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FDA draws line between wearable health gizmos and proper medical gear

You don't diagnose nothin', you don't cure nothin', capisce?

The US Food and Drug Administration (FDA) has published draft rules for wearable gadget makers to follow if they want their stuff classified as "general wellness" devices by the watchdog.

By "general wellness", the regulator means monitoring basic things like heart rates and distances walked each day, as opposed to vital medical equipment and treatments.

Getting this classification would be relatively easy and, for now, not mandatory. It would signal that the wearable is good for helping to live a healthy life rather than, say, cure the owner of a particular disease.

This is important if you, as a gadget maker, are sued by customers after your wearable fails to eradicate their type-2 diabetes, or similar. In response to such a lawsuit, you can whip our your "general wellness" classification, and argue buyers were fully aware of the capabilities of the wearable.

Of course, if you claim your wrist-puter or in-shoe gadget can cure cancer, or something like that, you'll need an FDA-approved classification reserved for medical devices, which need extensive testing and are much harder to obtain thanks to stricter regulations (as you'd expect.)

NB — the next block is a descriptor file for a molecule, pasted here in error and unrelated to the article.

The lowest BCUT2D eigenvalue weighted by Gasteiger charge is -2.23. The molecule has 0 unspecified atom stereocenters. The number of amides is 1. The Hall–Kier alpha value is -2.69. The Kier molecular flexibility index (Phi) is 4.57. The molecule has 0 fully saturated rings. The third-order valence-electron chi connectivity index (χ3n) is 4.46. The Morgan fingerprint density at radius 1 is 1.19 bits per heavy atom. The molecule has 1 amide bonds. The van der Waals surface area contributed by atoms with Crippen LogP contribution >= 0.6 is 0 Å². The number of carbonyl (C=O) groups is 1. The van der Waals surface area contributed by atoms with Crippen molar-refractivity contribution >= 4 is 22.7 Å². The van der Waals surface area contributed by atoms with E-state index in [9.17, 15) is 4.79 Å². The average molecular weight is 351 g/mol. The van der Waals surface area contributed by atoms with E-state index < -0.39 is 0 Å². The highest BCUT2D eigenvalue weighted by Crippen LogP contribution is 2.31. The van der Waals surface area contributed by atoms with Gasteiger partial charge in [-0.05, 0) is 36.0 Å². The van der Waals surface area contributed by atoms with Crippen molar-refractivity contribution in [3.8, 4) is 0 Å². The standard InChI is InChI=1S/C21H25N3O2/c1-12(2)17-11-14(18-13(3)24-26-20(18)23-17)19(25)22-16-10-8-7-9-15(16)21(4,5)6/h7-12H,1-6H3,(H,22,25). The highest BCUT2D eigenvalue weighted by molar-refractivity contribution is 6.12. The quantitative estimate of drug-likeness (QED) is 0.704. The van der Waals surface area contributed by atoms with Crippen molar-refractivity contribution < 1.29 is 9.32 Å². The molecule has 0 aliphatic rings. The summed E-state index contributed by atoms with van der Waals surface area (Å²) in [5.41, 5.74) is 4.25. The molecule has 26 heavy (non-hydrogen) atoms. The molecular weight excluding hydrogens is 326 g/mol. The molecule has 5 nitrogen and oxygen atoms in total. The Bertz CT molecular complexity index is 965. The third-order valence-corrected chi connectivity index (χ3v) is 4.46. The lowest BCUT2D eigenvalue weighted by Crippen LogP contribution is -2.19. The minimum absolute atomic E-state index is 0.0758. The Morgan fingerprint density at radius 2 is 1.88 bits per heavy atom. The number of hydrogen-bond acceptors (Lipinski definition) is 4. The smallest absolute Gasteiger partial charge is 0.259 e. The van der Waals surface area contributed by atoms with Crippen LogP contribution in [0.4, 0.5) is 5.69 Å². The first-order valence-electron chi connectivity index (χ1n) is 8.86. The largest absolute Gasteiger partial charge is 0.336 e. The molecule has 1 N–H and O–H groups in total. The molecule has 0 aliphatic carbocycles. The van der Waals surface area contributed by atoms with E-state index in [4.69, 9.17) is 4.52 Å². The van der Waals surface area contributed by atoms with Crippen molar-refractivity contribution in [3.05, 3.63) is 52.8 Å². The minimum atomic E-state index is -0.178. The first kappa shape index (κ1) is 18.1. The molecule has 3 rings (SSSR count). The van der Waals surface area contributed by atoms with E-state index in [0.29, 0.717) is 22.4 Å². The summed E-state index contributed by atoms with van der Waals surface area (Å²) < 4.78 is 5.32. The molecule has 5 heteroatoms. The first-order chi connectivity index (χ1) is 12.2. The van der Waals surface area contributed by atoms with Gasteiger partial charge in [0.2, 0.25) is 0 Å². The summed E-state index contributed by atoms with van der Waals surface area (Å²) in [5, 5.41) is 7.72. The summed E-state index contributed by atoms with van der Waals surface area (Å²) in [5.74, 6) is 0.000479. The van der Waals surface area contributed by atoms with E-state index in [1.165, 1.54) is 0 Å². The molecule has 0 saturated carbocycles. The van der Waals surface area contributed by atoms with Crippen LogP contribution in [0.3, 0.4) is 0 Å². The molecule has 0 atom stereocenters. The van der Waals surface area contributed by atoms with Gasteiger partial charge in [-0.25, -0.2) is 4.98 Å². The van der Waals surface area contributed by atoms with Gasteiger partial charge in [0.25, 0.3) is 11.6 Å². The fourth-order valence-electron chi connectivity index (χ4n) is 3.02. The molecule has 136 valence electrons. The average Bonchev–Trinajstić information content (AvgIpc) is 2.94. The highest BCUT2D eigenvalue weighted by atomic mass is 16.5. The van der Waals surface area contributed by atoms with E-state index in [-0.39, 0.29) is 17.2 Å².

In other words, this draft guidance [PDF], issued on Tuesday, allows the FDA to draw a line in the sand between off-the-shelf simple wearables and medical machines – defining what manufacturers can and can't claim unless they jump through all the hoops medical equipment makers must do.

You're invited to send in comments on the proposed rules within the next 90 days.

Right now, wearables are considered general consumer devices by the US government, which have their own safety laws. That may change, although the agency's draft states:

FDA's guidance documents, including this guidance, do not establish legally enforceable responsibilities. Instead, guidances describe the agency's current thinking on a topic and should be viewed only as recommendations, unless specific regulatory or statutory requirements are cited. The use of the word "should" in agency guidance means that something is suggested or recommended, but not required.

Under the draft rules, a device to measure weight and log exercise routines would be classified as general wellness, but not if the device is pitched as a cure for obesity. Devices can be said to "help reduce the risk of" or "help living well with" conditions so long as they are not pitched as ways to diagnose or fully treat diseases.

Similarly, a device can be pitched as tool for relaxation and getting a good night's sleep, but can not be touted as treatments for specific anxiety disorders or other mental health conditions.

Finally, the devices must meet the definition of "low risk" to personal safety, forbidding invasive procedures such as implants or other activities that could pose a health risk to the user – such as UV radiation or lasers. Sun lamps hooked up to the internet-of-things would be problematic, for example.

The draft rules come as wearable gadgets promising to make your life healthier and happier continue flooding into stores. At CES 2015, tech giants were lining up to tout wearable bands, and Apple is set to enter the arena this year when it launches the health-monitoring Apple Watch. ®

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